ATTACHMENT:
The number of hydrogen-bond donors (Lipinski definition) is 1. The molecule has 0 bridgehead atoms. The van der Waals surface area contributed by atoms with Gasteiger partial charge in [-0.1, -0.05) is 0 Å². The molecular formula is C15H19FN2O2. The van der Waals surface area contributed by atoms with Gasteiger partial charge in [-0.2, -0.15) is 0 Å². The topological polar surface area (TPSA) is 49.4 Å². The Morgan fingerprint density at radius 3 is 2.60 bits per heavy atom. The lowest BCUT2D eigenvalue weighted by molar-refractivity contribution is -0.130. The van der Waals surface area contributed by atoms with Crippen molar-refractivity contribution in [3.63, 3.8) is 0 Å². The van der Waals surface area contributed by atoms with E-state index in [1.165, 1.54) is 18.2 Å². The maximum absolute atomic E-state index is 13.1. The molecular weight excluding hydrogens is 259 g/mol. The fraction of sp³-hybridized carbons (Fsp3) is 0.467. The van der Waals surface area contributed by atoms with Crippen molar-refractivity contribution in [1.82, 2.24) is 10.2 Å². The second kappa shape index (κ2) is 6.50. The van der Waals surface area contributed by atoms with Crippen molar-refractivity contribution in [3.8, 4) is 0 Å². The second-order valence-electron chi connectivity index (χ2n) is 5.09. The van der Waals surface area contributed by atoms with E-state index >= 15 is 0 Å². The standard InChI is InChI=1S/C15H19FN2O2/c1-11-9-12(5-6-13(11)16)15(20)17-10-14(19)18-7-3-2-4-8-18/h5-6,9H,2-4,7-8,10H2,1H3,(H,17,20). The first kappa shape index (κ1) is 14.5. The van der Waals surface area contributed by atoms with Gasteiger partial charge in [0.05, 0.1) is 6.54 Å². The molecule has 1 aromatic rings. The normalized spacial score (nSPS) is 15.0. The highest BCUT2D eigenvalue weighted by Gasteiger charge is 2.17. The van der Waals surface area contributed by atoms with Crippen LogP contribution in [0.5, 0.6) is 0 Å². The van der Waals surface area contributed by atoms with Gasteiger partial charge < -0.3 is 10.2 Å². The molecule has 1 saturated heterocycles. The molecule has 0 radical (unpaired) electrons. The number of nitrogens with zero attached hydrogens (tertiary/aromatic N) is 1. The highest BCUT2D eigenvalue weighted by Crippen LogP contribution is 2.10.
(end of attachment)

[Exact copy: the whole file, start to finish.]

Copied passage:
The number of hydrogen-bond donors (Lipinski definition) is 1. The molecule has 0 bridgehead atoms. The van der Waals surface area contributed by atoms with Gasteiger partial charge in [-0.1, -0.05) is 0 Å². The molecular formula is C15H19FN2O2. The van der Waals surface area contributed by atoms with Gasteiger partial charge in [-0.2, -0.15) is 0 Å². The topological polar surface area (TPSA) is 49.4 Å². The Morgan fingerprint density at radius 3 is 2.60 bits per heavy atom. The lowest BCUT2D eigenvalue weighted by molar-refractivity contribution is -0.130. The van der Waals surface area contributed by atoms with Crippen molar-refractivity contribution in [3.63, 3.8) is 0 Å². The van der Waals surface area contributed by atoms with E-state index in [1.165, 1.54) is 18.2 Å². The maximum absolute atomic E-state index is 13.1. The molecular weight excluding hydrogens is 259 g/mol. The fraction of sp³-hybridized carbons (Fsp3) is 0.467. The van der Waals surface area contributed by atoms with Crippen molar-refractivity contribution in [1.82, 2.24) is 10.2 Å². The second kappa shape index (κ2) is 6.50. The van der Waals surface area contributed by atoms with Crippen molar-refractivity contribution in [3.8, 4) is 0 Å². The second-order valence-electron chi connectivity index (χ2n) is 5.09. The van der Waals surface area contributed by atoms with E-state index >= 15 is 0 Å². The standard InChI is InChI=1S/C15H19FN2O2/c1-11-9-12(5-6-13(11)16)15(20)17-10-14(19)18-7-3-2-4-8-18/h5-6,9H,2-4,7-8,10H2,1H3,(H,17,20). The first kappa shape index (κ1) is 14.5. The van der Waals surface area contributed by atoms with Gasteiger partial charge in [0.05, 0.1) is 6.54 Å². The molecule has 1 aromatic rings. The normalized spacial score (nSPS) is 15.0. The highest BCUT2D eigenvalue weighted by Gasteiger charge is 2.17. The van der Waals surface area contributed by atoms with Crippen LogP contribution in [0.5, 0.6) is 0 Å². The van der Waals surface area contributed by atoms with Gasteiger partial charge < -0.3 is 10.2 Å². The molecule has 1 saturated heterocycles. The molecule has 0 radical (unpaired) electrons. The number of nitrogens with zero attached hydrogens (tertiary/aromatic N) is 1. The highest BCUT2D eigenvalue weighted by Crippen LogP contribution is 2.10.